Sui Dynasty: 581 AD – 617 AD
Although short, the Sui Dynasty was important as it finally brought China back to being one centrally-controlled empire. Wendi declared himself Emperor having defeated the Northern Zhou, centralised the government, reinstituted competitive exams for bureaucrats (which continued for 1300 years), reformed the tax system and conquered the south establishing his capital at Chang-an. Land was redistributed to the peasants dependent on the number of people in each family and was considered to belong to them although they were not allowed to sell it. He standardised the currency and weights and measures. The Silk Road was re-established and the reputation of China was greatly increased in Asia. His government was stable and took the ideology of Buddhism and Daoism as the state philosophy rather than the Confucianism of the past in order to unify the peoples from all different cultures and customs.
His son wasn’t so wise and economic problems under his rule brought an end to the Dynasty. The people resented the compulsory labour and huge tax burden of rebuilding the Great Wall and the construction of the Grand Canal, built to link the Yellow River with the agricultural Yangzi River valley. He waged expensive military campaigns against northern Korea, went on frequent extravagant pleasure trips and built a luxurious new capital in Luoyang so the people rebelled. He retreated to Yangzhou and Li Yuan, one of his generals, conquered Chang-an and declared himself Emperor and the Tang Dynasty began
The Emperor campaign, A Time of Grandeur, covers both the Sui and Tang Dynasties. After 300 years of disunion and strife, the kingdom is united again. Chang-an, the ancient capital of the Han Dynasty, is to be rebuilt with a Grand Pagoda whilst you learn about tea culture to keep your people happy. The marching of armies during the 3 Kingdoms period was very hard on agricultural land and there is still much hunger. Once his capital is beautified, the Emperor decrees that farming colonies are to be built along the western border and you are given Lanzhou to develop whilst keeping watch for invasions by fierce tribes from Tibet. The first Emperor dies and his second son has inherited the throne. You are sent to Yangzhou to build part of the Grand Canal. When completed, commercial products, food and troops can be moved efficiently, although at a very high cost. Thence you go to Liangzhou, a desert oasis on the western frontier where the earthen Great Wall has severely eroded over the centuries. You are to rebuild it with stone as well as restoring the Silk Road by gathering new trading partners. There are stirrings of discontent as the people have been pushed too hard too fast.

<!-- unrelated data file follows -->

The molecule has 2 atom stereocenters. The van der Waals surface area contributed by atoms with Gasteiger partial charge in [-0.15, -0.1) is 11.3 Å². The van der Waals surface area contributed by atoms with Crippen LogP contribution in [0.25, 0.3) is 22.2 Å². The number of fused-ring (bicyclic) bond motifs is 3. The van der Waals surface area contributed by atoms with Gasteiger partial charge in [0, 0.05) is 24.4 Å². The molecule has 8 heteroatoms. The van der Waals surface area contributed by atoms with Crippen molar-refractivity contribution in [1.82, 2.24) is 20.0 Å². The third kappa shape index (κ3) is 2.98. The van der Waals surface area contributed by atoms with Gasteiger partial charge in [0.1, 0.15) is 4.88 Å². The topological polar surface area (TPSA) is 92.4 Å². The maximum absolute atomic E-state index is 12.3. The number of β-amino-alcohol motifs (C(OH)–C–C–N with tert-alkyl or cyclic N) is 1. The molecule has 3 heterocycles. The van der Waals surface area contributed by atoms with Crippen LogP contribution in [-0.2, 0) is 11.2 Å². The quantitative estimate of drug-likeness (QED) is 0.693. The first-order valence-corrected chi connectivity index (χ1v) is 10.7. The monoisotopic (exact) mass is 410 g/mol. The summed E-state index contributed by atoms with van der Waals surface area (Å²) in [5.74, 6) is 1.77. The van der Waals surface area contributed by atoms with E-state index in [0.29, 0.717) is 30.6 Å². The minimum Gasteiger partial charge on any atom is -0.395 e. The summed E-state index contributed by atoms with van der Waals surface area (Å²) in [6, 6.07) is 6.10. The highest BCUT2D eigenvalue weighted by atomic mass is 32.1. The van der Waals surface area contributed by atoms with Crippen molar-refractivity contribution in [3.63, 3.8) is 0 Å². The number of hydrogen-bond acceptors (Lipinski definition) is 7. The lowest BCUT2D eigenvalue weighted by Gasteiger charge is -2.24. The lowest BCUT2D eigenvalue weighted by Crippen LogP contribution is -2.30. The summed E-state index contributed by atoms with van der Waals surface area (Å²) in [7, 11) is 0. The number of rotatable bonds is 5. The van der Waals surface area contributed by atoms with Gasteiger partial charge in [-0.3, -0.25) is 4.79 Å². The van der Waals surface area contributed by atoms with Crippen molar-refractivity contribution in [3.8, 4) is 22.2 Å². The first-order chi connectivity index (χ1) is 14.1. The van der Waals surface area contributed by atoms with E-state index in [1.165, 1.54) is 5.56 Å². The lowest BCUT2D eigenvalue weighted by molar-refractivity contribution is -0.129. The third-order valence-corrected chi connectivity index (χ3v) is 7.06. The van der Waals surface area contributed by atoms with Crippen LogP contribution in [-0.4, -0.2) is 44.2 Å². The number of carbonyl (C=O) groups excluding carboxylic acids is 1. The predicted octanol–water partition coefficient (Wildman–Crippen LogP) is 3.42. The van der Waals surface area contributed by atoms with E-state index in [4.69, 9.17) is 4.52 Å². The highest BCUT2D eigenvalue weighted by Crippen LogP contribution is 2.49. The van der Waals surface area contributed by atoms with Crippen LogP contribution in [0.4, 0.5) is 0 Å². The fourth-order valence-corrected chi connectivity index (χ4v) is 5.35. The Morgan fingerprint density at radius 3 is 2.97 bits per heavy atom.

The co-operative multiplay mission, The Grand Canal, is also set during this dynasty. The Grand Canal is to be dug between Hangzhou on the east coast and Luoyang on the Yellow River, then northward to Yen. You co-operate with your fellow city leaders for construction materials whilst also stocking the palace with animals.